manifolds, the generator xiis represented by the i-sphere with antipodal Z=2-ac*
*tion.
Proof.The mod 2 homology of BZ=2 = RP1 is well known to be Z=2 in every
positive dimension. The class in dimension i is the image of the fundamental cl*
*ass
of RPi under inclusion. Under the identifications of Proposition 3.7 these clas*
*ses_
correspond to spheres with antipodal action. |__|
Next note that there are classifying maps for direct sums of the associated u*
*ni-
versal bundles BO(k) x BO(l) ! BO(k + l). These maps give rise to an H-space
structure on tBO(k), which in turn gives rise to a multiplication on homology.
Proposition 3.16.As a ring, kN*-k(BO(k)) is a polynomial algebra over N*
on classes bi2 Ni-1(BO(1)) represented by the tautological line bundle over RPi*
*-1.
The fact that this ring is a polynomial algebra follows from the mod 2 homo*
*l-
ogy computation, which is standard. The fact that generators are represented by
projective spaces is a straightforward Stiefel-Whitney number computation.
3.2. The tom Dieck Localization Sequence. Tom Dieck realized that there
was a connection between the Conner-Floyd exact sequence and the localization
methods in equivariant K-theory of Atiyah and Segal. This connection has been
fundamentally important in our work.
REAL EQUIVARIANT BORDISM AND STABLE TRANSVERSALITY OBSTRUCTIONS FOR Z=27
The following lemma provides translation between localization and topology.
Once again, let S be the multiplicative subset of MOZ=2*generated by eoe.
Lemma 3.17. As rings, M^OZ=2*(S1 oe) ~=S-1MOZ=2*:
Proof.Apply M^OZ=2*to the identification S1 oe = lim-!Snoe . After applying the
suspension isomorphisms M^OZ=2*(Skoe) ~=M^OZ=2*+1(Sk+1oe), the maps in the re- *
*__
sulting directed system are multiplication by the eoe. |*
*__|
Consider the cofiber sequence S(1oe)+ ! S0 ! S1oe, which is a model for
the sequence EZ=2 + ! S0 ! ^EZ=2, essentially our sequence of a pair from the
previous section. By the previous lemma, after applying M^OZ=2* to this cofiber
sequence, the second map in this sequence is the canonical map from MOZ=2*to
S-1MOZ=2*. We now identify the outside terms in this sequence.
Theorem 3.18. M^OZ=2*(^EZ=2) ~=k2ZN*-k(BO).
Proof.Recall the definition of MOZ=2*(^EZ=2) and consider the space of maps from
SV to ^EZ=2^ T (Z=2n), for any representation V .
First we show that for any Z=2-spaces X and Y , the restriction map
Maps Z=2(X; ^EZ=2^ Y ) ! Maps(XZ=2; (^EZ=2^ Y )Z=2) = Maps(XZ=2; Y Z=2)
is an equivalence. First note that this restriction is a fibration. Over a gi*
*ven
component of Maps(XZ=2; Y Z=2) a fiber is going to be the space of maps from X *
*to
^EZ=2^Y which are specified on XZ=2. We filter this mapping space by filtering *
*X.
Because the maps are already specified on XZ=2, we need only adjoin cells of the
form G x Dn, where G denotes Z=2 acting on itself by left multiplication. Hence
the subquotients in this filtration will be spaces of equivariant maps from Z=2*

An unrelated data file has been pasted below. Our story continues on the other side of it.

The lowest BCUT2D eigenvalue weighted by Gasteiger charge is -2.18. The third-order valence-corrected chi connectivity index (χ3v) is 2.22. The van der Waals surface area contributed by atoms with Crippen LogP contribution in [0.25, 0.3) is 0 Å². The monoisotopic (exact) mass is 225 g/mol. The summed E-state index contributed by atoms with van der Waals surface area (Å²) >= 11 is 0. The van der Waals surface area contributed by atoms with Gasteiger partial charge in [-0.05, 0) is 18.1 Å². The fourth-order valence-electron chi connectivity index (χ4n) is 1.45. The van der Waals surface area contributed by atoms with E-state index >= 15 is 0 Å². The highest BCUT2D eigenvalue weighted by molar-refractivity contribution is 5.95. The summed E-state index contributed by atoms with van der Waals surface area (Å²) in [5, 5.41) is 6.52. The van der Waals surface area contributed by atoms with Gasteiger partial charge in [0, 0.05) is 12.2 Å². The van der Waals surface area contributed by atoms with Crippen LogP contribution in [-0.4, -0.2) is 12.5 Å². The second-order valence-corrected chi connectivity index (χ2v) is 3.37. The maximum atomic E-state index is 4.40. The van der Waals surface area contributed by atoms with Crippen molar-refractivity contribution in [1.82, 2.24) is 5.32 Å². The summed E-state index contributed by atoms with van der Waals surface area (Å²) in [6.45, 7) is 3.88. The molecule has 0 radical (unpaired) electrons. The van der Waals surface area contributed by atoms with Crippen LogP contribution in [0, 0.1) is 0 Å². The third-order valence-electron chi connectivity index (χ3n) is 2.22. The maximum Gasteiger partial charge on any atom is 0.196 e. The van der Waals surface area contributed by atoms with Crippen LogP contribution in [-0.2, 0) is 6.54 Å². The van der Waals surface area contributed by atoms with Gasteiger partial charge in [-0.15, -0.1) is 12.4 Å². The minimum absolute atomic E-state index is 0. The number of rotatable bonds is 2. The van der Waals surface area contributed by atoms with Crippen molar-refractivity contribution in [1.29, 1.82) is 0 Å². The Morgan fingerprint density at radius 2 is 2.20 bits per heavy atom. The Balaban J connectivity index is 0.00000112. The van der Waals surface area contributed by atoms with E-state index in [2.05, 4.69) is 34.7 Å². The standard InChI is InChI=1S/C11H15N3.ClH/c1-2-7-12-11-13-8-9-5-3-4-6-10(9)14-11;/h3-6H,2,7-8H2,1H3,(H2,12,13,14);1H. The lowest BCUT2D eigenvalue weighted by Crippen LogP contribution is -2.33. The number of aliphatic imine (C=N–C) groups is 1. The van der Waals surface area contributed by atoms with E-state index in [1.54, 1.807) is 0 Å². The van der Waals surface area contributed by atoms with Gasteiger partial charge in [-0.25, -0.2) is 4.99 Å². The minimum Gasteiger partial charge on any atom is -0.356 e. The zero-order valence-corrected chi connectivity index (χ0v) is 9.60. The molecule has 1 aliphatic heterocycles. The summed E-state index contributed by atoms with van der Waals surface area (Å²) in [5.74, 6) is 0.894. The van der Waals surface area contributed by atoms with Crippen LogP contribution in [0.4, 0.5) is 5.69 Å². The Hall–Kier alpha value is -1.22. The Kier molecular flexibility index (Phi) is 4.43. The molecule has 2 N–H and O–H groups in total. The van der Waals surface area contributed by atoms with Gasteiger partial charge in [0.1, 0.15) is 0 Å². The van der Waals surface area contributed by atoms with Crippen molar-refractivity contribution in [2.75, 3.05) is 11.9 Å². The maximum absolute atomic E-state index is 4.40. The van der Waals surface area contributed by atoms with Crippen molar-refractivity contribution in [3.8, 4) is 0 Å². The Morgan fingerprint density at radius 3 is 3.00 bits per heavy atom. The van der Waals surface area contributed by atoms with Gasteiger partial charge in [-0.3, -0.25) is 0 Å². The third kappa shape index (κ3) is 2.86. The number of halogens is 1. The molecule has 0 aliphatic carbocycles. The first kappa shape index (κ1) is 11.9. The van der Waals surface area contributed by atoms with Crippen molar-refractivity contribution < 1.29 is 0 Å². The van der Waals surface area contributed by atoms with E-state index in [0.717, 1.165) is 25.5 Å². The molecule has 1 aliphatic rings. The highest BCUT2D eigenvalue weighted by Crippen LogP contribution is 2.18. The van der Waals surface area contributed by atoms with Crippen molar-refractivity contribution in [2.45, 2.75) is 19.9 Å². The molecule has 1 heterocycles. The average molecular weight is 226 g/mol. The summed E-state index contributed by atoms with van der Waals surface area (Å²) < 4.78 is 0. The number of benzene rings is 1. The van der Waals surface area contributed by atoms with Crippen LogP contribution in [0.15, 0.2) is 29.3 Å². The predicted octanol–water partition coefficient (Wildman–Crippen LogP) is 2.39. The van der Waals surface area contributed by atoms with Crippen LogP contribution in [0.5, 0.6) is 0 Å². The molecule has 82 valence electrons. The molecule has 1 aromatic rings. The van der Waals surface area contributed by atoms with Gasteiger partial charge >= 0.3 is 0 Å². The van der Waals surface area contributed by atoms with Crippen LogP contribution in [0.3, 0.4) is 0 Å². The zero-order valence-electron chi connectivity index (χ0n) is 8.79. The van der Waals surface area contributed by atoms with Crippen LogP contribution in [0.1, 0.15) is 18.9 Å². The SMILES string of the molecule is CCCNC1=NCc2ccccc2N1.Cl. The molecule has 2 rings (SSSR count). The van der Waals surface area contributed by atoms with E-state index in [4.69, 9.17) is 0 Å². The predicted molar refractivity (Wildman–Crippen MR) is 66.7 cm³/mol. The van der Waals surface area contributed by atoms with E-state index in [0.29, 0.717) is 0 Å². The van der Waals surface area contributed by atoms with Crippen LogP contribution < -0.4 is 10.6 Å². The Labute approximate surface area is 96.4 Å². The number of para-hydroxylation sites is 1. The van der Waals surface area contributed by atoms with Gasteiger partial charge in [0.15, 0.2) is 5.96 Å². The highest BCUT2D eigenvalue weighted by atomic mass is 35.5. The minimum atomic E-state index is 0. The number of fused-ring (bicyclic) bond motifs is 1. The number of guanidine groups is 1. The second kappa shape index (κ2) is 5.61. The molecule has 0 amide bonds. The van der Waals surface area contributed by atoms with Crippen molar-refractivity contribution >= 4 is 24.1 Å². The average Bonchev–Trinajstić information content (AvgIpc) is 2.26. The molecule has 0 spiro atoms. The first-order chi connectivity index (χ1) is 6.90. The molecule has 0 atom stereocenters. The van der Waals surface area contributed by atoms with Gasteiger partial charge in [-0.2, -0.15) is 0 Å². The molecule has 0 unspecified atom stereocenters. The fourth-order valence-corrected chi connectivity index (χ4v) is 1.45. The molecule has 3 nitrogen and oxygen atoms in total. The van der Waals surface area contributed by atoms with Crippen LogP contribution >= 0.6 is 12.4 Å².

*xDn
to ^EZ=2^ Y whose restriction to the boundary of Z=2 x Dn is specified. Because
Z=2 x Dn is a free Z=2-space, it suffices to consider the restriction of such a*
* map
to one copy of Dn. But ^EZ=2^ Y is contractible, hence so is this mapping space.
Therefore the fibers of our restriction map are contractible.
Applying this argument for X = SV , Y = T (Z=2n) we see that ourWcomputation
follows from knowledge of T (Z=2n)Z=2. We claim that T (Z=2n)Z=2= T (i)^BO(n-
i). We show this by analysis of the fixed set of Z=2n. Any fixed point of Z=2nm*
*ust lie
over a fixed point of BOZ=2(n). But the fixed set of BOZ=2(n) is the classifyin*
*g space
for Z=2-vector bundles over trivial Z=2-spaces. A vector bundle over a trivial *
*Z=2-
space decomposes as a direct sum according to decomposition of fibers according
to representation type. As there are only two representations types for Z=2, we
deduce that (BOZ=2(n))Z=2 = tBO(i) x BO(n - i). Restricted to a component
of this fixed set Z=2nwill be (i) x (n - i) where Z=2 fixes all points in the f*
*irst
factor and acts by multiplication by -1 on fibers in the second factor. Hence o*
*ne
component of the fixed set of Z=2nwill be (i) x BO(n - i).
Passing to Thom spaces we find
_
T (Z=2n)Z=2= T ((i)) ^ BO(n - i)+
8 DEV SINHA
. Using this result along with our first reduction we see that
Z=2 _
[SV ; S1oe^ T (Z=2n]Z=2= [SV ; T ((i)) ^ BO(n - i)+ ]:
The theorem follows by passing to direct limits. |__*
*_|
As M^OZ=2*(^EZ=2) ~=S-1MOZ=2*we are interested in multiplicative structure
as well.
Corollary 3.19.S-1MOZ=2*~=N*[xi; e; e-1], where as elements of kN*-k(BO),
xi are the images of the generators given in Proposition 3.16 under the canonic*
*al
inclusions of BO(k) into BO, and as an element of S-1MOZ=2*, e is the image of
the Euler class eoe.
Proof.The multiplication on MOZ=2*is defined by the maps T (Z=2i) ^ T (Z=2j) !
T (Z=2i+j) which are the passage to Thom spaces of the map classifying the prod*
*uct
W
of universal bundles. These maps restrict to T (Z=2j)Z=2= T ((i)) ^ BO(n - i)+
as the standard multiplication on T ((i)) factors smashed with the classifying *